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6 Nutrition Myths the Fitness Industry Has Sold You

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When we think of the “fitness industry,” all of us instantly picture hot chicks in sports bras displaying super flat stomachs and perky butts or shredded dudes with bulging pecs and biceps. And there is an assumption that those with lean physiques and perfectly sculpted muscles are the epitome of health and fitness.

This is in fact not true. Sure, having muscle on your frame and not being overweight does signify health, but that does not mean the leanness and muscular definition we see was achieved through the healthiest of methods.

Unfortunately, so much of what we see in the fitness industry — from trainers, to fitness models and competitors, to the big supplement companies and fitness magazines — has mostly evolved from the bodybuilding industry. This is because the biggest motivator for people to get into a gym is to improve the way they look. So when your average trainer in the gym tells you to eat oatmeal and egg whites for breakfast, this advice is coming from an angle of weight loss only. Sure, this may make you leaner, but does eating this way actually make you a healthier individual?

Myths of Fitness Industry

This is me: I know it is possible for you to eat healthy and get the body you want.

The fitness industry, with its focus on looking good, has become so concrete in its methods and beliefs that it is very hard to break away from. In this article, I want to look at the nutritional aspect of what goes on in this industry. What is considered healthy eating may not be so healthy after all.

Myth 1: You Can Prep the Same Meals Every Day

Have you seen those Instagram posts that look like an assembly lines of identical meals? I understand if you are eating eight meals a day, that eating the same thing is much easier to prepare and more cost effective. However, eating the same thing over again for each meal limits variety and therefore food sources that contain essential nutrients, vitamins, minerals, and antioxidants vital to our health. Not to mention eating the same thing day in day out will get really boring!

Although it may take a little longer to prepare, changing things up and creating different meals every day with a variety of ingredients is much more beneficial to your health since it gives you a greater variety of essential nutrients. Taking the time to switch chicken breast with a salmon filet will add a beneficial boost of omega-3 fats. Or switching rice to quinoa will give you a boost of vitamin B and more fiber.

Myth 2: Eggs White Are Better Than Whole Eggs

In the fitness industry, there seems to be this obsession with egg whites. I thought the notion that cholesterol in the egg yolk is detrimental to your health was old news. Cholesterol is actually essential for the manufacturing of our hormones, and evidence has shown that animal-based cholesterol doesn’t elevate your “bad” cholesterol (LDL). In fact, replacing polyunsaturated fats such as canola oils with fats derived from animal sources has been shown to reduce heart disease.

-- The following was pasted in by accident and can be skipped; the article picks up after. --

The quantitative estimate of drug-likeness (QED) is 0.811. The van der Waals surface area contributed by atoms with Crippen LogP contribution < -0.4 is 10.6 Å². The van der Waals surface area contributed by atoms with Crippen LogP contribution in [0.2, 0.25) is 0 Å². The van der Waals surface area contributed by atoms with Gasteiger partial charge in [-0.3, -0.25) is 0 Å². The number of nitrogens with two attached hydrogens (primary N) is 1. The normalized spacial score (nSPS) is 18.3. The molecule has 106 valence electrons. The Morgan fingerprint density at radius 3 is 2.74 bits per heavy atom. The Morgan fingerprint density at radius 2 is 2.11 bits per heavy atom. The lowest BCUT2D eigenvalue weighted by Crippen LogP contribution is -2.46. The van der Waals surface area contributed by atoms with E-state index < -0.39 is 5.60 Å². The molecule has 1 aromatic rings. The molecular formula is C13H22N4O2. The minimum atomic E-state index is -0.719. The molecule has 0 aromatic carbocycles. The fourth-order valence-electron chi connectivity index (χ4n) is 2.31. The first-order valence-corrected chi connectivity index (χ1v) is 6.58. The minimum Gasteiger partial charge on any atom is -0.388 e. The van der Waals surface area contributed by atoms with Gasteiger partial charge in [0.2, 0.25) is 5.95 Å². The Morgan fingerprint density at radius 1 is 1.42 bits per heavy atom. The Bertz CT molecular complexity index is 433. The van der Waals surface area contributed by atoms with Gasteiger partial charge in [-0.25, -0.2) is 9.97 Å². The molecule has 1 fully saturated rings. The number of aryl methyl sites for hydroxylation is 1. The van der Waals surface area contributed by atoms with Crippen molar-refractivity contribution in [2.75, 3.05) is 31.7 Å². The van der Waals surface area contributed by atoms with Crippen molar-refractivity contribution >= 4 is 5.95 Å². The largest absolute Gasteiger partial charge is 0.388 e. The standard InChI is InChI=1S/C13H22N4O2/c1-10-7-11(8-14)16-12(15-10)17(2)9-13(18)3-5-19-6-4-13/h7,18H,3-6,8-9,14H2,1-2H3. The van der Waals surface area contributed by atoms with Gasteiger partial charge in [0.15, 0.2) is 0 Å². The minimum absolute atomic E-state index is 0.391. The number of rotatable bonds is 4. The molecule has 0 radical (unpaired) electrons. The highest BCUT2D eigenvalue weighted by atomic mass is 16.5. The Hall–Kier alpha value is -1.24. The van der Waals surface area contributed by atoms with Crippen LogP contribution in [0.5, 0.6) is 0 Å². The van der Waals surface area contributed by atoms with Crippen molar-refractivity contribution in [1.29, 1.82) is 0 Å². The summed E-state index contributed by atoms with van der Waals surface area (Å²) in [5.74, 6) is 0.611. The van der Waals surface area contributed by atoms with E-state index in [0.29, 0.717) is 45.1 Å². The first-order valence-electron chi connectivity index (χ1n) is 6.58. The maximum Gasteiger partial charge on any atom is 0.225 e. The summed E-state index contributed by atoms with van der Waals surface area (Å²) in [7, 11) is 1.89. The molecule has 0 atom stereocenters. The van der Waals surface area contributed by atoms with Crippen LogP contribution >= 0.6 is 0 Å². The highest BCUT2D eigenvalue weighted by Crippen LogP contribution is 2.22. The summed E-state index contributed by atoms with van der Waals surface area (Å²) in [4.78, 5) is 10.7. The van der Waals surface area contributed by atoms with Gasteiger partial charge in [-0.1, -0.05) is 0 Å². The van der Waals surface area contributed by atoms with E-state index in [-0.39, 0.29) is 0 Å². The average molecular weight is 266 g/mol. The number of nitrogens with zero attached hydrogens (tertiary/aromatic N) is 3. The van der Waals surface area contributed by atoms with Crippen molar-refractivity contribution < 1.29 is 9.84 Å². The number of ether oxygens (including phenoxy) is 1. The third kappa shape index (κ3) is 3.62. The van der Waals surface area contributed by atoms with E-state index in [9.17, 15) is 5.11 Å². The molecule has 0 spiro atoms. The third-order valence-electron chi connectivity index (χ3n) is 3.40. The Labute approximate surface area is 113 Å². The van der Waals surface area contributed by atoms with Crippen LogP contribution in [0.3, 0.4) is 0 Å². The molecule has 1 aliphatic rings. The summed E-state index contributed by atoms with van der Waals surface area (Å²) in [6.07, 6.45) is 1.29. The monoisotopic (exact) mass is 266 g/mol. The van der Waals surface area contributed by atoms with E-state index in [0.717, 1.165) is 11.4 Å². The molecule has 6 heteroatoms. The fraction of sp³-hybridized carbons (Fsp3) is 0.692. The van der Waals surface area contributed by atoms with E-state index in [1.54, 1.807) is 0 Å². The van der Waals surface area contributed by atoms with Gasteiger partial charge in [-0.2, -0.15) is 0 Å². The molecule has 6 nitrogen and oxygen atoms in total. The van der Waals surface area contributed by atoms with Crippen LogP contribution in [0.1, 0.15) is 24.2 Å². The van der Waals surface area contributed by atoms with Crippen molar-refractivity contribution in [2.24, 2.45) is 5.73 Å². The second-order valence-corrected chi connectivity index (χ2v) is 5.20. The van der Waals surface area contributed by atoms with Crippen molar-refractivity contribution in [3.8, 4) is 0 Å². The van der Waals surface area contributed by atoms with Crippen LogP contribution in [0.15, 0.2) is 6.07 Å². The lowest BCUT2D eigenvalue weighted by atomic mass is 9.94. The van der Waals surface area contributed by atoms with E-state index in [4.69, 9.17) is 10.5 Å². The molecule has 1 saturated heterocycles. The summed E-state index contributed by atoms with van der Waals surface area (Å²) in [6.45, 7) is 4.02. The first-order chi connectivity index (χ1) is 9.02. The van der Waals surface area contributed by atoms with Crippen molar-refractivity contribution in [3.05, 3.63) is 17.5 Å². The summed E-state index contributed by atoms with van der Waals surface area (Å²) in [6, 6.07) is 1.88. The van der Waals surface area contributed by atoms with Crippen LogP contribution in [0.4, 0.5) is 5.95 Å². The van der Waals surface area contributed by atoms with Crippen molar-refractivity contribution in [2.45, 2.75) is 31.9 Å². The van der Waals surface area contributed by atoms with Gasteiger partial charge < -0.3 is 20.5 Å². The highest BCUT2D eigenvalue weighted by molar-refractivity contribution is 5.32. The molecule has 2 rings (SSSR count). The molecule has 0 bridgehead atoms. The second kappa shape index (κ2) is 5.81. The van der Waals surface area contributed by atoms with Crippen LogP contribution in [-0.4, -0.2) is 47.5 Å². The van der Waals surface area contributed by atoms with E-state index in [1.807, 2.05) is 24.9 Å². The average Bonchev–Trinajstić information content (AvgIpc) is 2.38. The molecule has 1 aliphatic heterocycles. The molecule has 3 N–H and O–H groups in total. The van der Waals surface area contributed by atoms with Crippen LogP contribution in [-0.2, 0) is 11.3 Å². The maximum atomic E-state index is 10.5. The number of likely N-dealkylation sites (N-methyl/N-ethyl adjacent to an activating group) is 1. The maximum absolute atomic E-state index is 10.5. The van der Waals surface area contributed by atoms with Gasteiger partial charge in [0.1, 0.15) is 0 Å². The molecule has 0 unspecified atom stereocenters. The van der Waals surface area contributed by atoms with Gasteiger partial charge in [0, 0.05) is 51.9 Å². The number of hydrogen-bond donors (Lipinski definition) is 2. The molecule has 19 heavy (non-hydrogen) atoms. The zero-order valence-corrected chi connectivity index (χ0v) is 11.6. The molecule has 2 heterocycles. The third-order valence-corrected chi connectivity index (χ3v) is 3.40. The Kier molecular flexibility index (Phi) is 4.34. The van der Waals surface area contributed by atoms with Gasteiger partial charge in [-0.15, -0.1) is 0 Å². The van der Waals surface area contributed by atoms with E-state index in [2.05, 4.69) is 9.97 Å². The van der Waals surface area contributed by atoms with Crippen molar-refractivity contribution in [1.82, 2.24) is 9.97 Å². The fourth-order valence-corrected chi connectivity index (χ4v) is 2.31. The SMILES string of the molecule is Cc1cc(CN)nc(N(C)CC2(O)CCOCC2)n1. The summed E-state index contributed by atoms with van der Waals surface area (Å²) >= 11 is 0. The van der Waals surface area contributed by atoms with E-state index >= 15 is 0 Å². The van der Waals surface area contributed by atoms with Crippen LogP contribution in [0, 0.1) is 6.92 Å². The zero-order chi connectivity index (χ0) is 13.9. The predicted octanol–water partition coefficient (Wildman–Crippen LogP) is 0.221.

Myths of Fitness Industry

In addition, egg yolks contain healthier sources of fats such as omega-3s, small amounts of saturated fat, and protein that is a whole source. Egg yolks contain all the fat soluble vitamins (A, D, E, and K) and vitamins B6 and B12, as well as folate and choline. In fact, eggs are one of the best sources of choline, which acts as a precursor to a neurotransmitter that is vital to nerve and muscle function. Choline also supports healthy liver function.2

So for those who have been avoiding eating the egg yolks in the name of health and forcing down a boring white blob of protein jelly every morning, you can eat the whole egg and enjoy a fluffy omelet or some flavorful poached eggs with delicious runny yolks and get a dose of vitamins and good fats, too.

Myth 3: Carbs Are Just for “Bulking”

Often carbs are added to meals with the intention of refueling and replenishing glycogen stores and to shuttle the protein molecules into the muscle for those “gainz.” But there seems to be little thought toward the nutritional value of the carbohydrate sources since too often baked potatoes, white rice, and oatmeal are the preferred choice. Often these sources are devoid of essential fats, amino acids, vitamins, or fiber.

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Much better carbohydrate options to fuel and replenish glycogen stores are quinoa, wild rice with a variety of different grains, butternut squash, or root vegetables such as sweet potato. All of these carbohydrate sources are higher in fiber and higher in vitamins and minerals. Quinoa contains all nine essential amino acids and is high in vitamin B. Yellow- or orange-colored root vegetables are high in carotenoids which are an antioxidant that your body converts to vitamin A, which is good for your vision, skin, bones, heart, and immune system.

Nutrition Myths

Myth 4: Fruit Should Be Avoided

In the fitness industry, there also seems to be an aversion to fruit since apparently fruit is too high in simple sugars. Simple sugars are generally avoided because they cause a spike in blood sugar levels whereby the body releases insulin to shuttle excess glucose from the blood stream into the liver as glycogen or converts it to fat to be stored. In order to avoid excess simple sugars to be converted to fat, fruits are often avoided.